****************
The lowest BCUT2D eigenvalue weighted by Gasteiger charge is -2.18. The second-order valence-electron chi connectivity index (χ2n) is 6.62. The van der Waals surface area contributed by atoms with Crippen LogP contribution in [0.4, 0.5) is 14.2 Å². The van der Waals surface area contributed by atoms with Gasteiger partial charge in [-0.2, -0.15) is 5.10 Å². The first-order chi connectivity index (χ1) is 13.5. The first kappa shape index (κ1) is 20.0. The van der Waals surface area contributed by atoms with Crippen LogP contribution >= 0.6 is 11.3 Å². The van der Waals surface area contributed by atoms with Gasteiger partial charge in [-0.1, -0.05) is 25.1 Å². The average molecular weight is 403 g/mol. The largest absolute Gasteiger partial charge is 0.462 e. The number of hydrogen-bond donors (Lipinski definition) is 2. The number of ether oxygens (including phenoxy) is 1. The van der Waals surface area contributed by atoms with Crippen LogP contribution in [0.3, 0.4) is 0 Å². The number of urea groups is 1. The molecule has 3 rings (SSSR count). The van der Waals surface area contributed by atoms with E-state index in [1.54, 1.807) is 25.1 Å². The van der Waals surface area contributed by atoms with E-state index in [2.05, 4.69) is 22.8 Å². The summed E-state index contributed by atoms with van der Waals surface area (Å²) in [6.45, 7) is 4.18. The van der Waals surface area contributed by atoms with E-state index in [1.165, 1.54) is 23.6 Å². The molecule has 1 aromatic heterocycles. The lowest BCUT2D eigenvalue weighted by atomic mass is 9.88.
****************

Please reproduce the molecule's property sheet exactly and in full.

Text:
The lowest BCUT2D eigenvalue weighted by Gasteiger charge is -2.18. The second-order valence-electron chi connectivity index (χ2n) is 6.62. The van der Waals surface area contributed by atoms with Crippen LogP contribution in [0.4, 0.5) is 14.2 Å². The van der Waals surface area contributed by atoms with Gasteiger partial charge in [-0.2, -0.15) is 5.10 Å². The first-order chi connectivity index (χ1) is 13.5. The first kappa shape index (κ1) is 20.0. The van der Waals surface area contributed by atoms with Crippen LogP contribution >= 0.6 is 11.3 Å². The van der Waals surface area contributed by atoms with Gasteiger partial charge in [-0.1, -0.05) is 25.1 Å². The average molecular weight is 403 g/mol. The largest absolute Gasteiger partial charge is 0.462 e. The number of hydrogen-bond donors (Lipinski definition) is 2. The number of ether oxygens (including phenoxy) is 1. The van der Waals surface area contributed by atoms with Crippen LogP contribution in [0.3, 0.4) is 0 Å². The number of urea groups is 1. The molecule has 3 rings (SSSR count). The van der Waals surface area contributed by atoms with E-state index in [1.54, 1.807) is 25.1 Å². The van der Waals surface area contributed by atoms with E-state index in [2.05, 4.69) is 22.8 Å². The summed E-state index contributed by atoms with van der Waals surface area (Å²) in [6.45, 7) is 4.18. The van der Waals surface area contributed by atoms with E-state index in [1.165, 1.54) is 23.6 Å². The molecule has 1 aromatic heterocycles. The lowest BCUT2D eigenvalue weighted by atomic mass is 9.88.